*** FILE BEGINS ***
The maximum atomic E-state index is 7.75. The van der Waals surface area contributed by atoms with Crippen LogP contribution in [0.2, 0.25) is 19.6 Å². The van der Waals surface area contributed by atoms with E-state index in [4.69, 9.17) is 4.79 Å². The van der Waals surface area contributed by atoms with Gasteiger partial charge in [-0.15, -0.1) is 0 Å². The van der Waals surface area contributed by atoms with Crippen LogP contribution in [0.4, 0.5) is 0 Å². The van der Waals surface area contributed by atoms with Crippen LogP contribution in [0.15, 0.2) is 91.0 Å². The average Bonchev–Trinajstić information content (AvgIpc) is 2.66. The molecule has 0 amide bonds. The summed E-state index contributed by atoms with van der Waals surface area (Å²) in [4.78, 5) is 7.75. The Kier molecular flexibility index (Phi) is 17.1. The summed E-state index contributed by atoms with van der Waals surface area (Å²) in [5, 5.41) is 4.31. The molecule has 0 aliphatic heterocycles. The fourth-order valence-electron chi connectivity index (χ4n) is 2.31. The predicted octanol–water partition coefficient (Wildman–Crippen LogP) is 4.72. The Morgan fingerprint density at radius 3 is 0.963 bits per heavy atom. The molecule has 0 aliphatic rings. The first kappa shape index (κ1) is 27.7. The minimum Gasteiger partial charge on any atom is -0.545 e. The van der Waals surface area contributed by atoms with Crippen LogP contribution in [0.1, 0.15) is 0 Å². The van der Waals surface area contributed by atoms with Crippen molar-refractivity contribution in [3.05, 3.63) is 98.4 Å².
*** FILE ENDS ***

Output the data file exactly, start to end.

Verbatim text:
The maximum atomic E-state index is 7.75. The van der Waals surface area contributed by atoms with Crippen LogP contribution in [0.2, 0.25) is 19.6 Å². The van der Waals surface area contributed by atoms with E-state index in [4.69, 9.17) is 4.79 Å². The van der Waals surface area contributed by atoms with Gasteiger partial charge in [-0.15, -0.1) is 0 Å². The van der Waals surface area contributed by atoms with Crippen LogP contribution in [0.4, 0.5) is 0 Å². The van der Waals surface area contributed by atoms with Crippen LogP contribution in [0.15, 0.2) is 91.0 Å². The average Bonchev–Trinajstić information content (AvgIpc) is 2.66. The molecule has 0 amide bonds. The summed E-state index contributed by atoms with van der Waals surface area (Å²) in [4.78, 5) is 7.75. The Kier molecular flexibility index (Phi) is 17.1. The summed E-state index contributed by atoms with van der Waals surface area (Å²) in [5, 5.41) is 4.31. The molecule has 0 aliphatic heterocycles. The fourth-order valence-electron chi connectivity index (χ4n) is 2.31. The predicted octanol–water partition coefficient (Wildman–Crippen LogP) is 4.72. The Morgan fingerprint density at radius 3 is 0.963 bits per heavy atom. The molecule has 0 aliphatic rings. The first kappa shape index (κ1) is 27.7. The minimum Gasteiger partial charge on any atom is -0.545 e. The van der Waals surface area contributed by atoms with Crippen LogP contribution in [0.1, 0.15) is 0 Å². The van der Waals surface area contributed by atoms with Crippen molar-refractivity contribution in [3.05, 3.63) is 98.4 Å².